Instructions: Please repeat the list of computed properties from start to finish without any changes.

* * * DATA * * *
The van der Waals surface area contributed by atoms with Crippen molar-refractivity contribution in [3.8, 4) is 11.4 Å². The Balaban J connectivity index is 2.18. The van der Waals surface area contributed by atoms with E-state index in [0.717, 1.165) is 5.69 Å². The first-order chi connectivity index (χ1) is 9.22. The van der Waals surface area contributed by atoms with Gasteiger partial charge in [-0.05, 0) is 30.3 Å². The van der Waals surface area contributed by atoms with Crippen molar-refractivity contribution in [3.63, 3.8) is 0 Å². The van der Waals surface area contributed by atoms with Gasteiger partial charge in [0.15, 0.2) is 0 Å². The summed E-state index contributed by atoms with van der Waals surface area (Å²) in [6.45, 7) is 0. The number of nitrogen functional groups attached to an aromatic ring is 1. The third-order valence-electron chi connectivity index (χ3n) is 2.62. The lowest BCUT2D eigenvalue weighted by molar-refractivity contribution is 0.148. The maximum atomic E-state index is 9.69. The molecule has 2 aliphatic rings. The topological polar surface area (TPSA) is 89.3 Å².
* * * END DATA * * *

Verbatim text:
The van der Waals surface area contributed by atoms with Crippen molar-refractivity contribution in [3.8, 4) is 11.4 Å². The Balaban J connectivity index is 2.18. The van der Waals surface area contributed by atoms with E-state index in [0.717, 1.165) is 5.69 Å². The first-order chi connectivity index (χ1) is 9.22. The van der Waals surface area contributed by atoms with Gasteiger partial charge in [-0.05, 0) is 30.3 Å². The van der Waals surface area contributed by atoms with Crippen molar-refractivity contribution in [3.63, 3.8) is 0 Å². The van der Waals surface area contributed by atoms with Gasteiger partial charge in [0.15, 0.2) is 0 Å². The summed E-state index contributed by atoms with van der Waals surface area (Å²) in [6.45, 7) is 0. The number of nitrogen functional groups attached to an aromatic ring is 1. The third-order valence-electron chi connectivity index (χ3n) is 2.62. The lowest BCUT2D eigenvalue weighted by molar-refractivity contribution is 0.148. The maximum atomic E-state index is 9.69. The molecule has 2 aliphatic rings. The topological polar surface area (TPSA) is 89.3 Å².